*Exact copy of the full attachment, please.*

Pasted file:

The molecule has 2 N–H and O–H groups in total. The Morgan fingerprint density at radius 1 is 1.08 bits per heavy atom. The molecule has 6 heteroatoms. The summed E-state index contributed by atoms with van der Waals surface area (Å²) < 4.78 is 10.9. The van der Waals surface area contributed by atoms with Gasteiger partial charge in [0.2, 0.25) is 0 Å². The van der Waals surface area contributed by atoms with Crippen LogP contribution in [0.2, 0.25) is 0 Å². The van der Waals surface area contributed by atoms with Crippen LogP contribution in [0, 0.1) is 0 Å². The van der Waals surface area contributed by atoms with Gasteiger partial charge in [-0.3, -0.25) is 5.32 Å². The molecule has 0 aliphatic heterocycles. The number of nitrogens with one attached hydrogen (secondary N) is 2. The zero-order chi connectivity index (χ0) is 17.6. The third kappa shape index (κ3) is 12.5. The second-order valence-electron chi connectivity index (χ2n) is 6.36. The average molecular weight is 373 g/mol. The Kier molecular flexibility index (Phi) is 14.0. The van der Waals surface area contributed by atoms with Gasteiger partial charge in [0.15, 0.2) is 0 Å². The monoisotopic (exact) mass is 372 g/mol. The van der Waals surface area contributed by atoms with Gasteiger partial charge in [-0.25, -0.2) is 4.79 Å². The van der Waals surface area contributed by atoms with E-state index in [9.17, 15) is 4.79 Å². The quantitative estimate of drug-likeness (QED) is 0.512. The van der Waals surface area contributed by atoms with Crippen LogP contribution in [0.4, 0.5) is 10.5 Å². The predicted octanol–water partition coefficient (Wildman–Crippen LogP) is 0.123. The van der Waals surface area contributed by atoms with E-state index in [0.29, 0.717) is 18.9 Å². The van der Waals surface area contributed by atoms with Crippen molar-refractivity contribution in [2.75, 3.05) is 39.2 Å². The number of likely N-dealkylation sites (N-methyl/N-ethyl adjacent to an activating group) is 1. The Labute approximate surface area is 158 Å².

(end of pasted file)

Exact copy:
The molecule has 2 N–H and O–H groups in total. The Morgan fingerprint density at radius 1 is 1.08 bits per heavy atom. The molecule has 6 heteroatoms. The summed E-state index contributed by atoms with van der Waals surface area (Å²) < 4.78 is 10.9. The van der Waals surface area contributed by atoms with Gasteiger partial charge in [0.2, 0.25) is 0 Å². The van der Waals surface area contributed by atoms with Crippen LogP contribution in [0.2, 0.25) is 0 Å². The van der Waals surface area contributed by atoms with Crippen LogP contribution in [0, 0.1) is 0 Å². The van der Waals surface area contributed by atoms with Gasteiger partial charge in [-0.3, -0.25) is 5.32 Å². The molecule has 0 aliphatic heterocycles. The number of nitrogens with one attached hydrogen (secondary N) is 2. The zero-order chi connectivity index (χ0) is 17.6. The third kappa shape index (κ3) is 12.5. The second-order valence-electron chi connectivity index (χ2n) is 6.36. The average molecular weight is 373 g/mol. The Kier molecular flexibility index (Phi) is 14.0. The van der Waals surface area contributed by atoms with Gasteiger partial charge in [0.15, 0.2) is 0 Å². The monoisotopic (exact) mass is 372 g/mol. The van der Waals surface area contributed by atoms with Gasteiger partial charge in [-0.25, -0.2) is 4.79 Å². The van der Waals surface area contributed by atoms with E-state index in [9.17, 15) is 4.79 Å². The quantitative estimate of drug-likeness (QED) is 0.512. The van der Waals surface area contributed by atoms with Crippen LogP contribution in [0.4, 0.5) is 10.5 Å². The predicted octanol–water partition coefficient (Wildman–Crippen LogP) is 0.123. The van der Waals surface area contributed by atoms with E-state index in [0.29, 0.717) is 18.9 Å². The van der Waals surface area contributed by atoms with Crippen molar-refractivity contribution in [2.75, 3.05) is 39.2 Å². The number of likely N-dealkylation sites (N-methyl/N-ethyl adjacent to an activating group) is 1. The Labute approximate surface area is 158 Å².